Sometimes small experiences can shake your confidence to the bone by exposing the fragility of things you took for granted. Such was the case with my recent trouble accessing my bank account with Simple, a new-generation digital only bank, which I described here. I’ve lost my money, simply because I can’t remember the address on record associated with the account. (I was at a transient stage in my life back then and I gave a friends’ – but which one?). I can’t be me if I don’t know my address – that thing that usually everyone else around you knows!

The financial stake for me was small, but it triggered two overwhelming thoughts.

First, your entire financial situation can change by failing to answer what in most circumstances would seem like a reasonable, straight-forward question. Who knew that in this fast-paced, information-rich digital age, something as banal as an old address can stand between you and your money? Next time it won’t be for forgetting an address, but now I can’t help worrying about what other seemingly trivial test I might fail in the future that will cause me to lose all the money in my main bank accounts. A new type of financial insecurity looms.

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The Digital Demands of the Displaced: Don’t track me, don’t expose me, don’t cut me off

by Kim Wilson, CEME Senior Fellow & Lecturer, The Fletcher School

Predictably, the long tentacles of financial inclusion have coiled themselves around the most vulnerable targets of humanitarian aid: low income refugees, migrants and displaced populations (hereon: “refugees”).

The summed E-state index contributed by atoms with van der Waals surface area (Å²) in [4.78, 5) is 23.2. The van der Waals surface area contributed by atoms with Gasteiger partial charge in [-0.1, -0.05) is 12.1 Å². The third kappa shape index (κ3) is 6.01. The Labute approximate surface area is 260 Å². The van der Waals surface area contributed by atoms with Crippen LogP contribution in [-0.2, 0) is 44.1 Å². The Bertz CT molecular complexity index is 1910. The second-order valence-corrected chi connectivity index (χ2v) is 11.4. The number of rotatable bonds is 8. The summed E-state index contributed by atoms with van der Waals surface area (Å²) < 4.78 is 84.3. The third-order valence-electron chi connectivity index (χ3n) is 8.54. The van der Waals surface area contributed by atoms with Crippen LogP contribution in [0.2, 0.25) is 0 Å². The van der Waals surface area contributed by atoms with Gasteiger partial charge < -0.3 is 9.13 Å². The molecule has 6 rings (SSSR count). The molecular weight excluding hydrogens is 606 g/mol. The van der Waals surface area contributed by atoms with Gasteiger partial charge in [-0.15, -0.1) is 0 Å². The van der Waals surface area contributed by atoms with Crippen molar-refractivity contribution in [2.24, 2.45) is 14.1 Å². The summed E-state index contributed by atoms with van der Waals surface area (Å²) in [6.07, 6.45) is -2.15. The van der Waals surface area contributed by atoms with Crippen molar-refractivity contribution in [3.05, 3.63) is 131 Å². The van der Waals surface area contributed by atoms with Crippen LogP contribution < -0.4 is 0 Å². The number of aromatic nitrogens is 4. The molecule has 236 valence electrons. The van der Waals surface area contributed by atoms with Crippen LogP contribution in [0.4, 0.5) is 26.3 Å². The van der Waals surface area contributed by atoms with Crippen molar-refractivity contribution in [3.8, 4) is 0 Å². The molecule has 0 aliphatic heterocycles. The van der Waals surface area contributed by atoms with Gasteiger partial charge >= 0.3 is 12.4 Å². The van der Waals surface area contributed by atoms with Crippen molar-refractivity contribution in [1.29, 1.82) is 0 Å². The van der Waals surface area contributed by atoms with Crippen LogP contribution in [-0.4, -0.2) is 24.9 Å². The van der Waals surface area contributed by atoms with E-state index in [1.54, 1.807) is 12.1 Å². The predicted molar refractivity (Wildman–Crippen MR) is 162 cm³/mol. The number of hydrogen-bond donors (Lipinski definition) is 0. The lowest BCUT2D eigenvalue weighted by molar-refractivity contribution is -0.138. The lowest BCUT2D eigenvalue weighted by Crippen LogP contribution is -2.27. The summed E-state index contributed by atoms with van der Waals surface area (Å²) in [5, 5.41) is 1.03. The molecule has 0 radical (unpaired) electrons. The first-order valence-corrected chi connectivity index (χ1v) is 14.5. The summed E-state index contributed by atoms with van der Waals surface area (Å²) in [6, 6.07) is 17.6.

Just as predictably, the financial inclusion agenda is driven by suppliers (aid providers, donors, financial intermediaries and governments). Few refugees are demanding to be included in a digital/formal ecosystem. That does not mean they don’t appreciate the shelter, food and cash that humanitarian agencies have mustered on their behalf. They do. They also appreciate the efforts of those same agencies to make cash assistance easier. E-cash that can be transformed into physical cash at convenient times and places is an example. Use of debit cards at ATMs to withdraw cash from digital accounts can cut valuable time otherwise spent waiting in long cash distribution queues. Very appreciated, indeed.

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Facebook Live Interview: “Peace Through Entrepreneurship,” with Steven Koltai and Dean James Stavridis

Tomorrow at 9:30AM EST Dean James Stavridis will go LIVE with alumnus, author and CEME Senior Fellow Steven Koltai! Tune in and watch on The Fletcher School Facebook page as the pair discuss Koltai’s latest book, “Peace through Entrepreneurship.”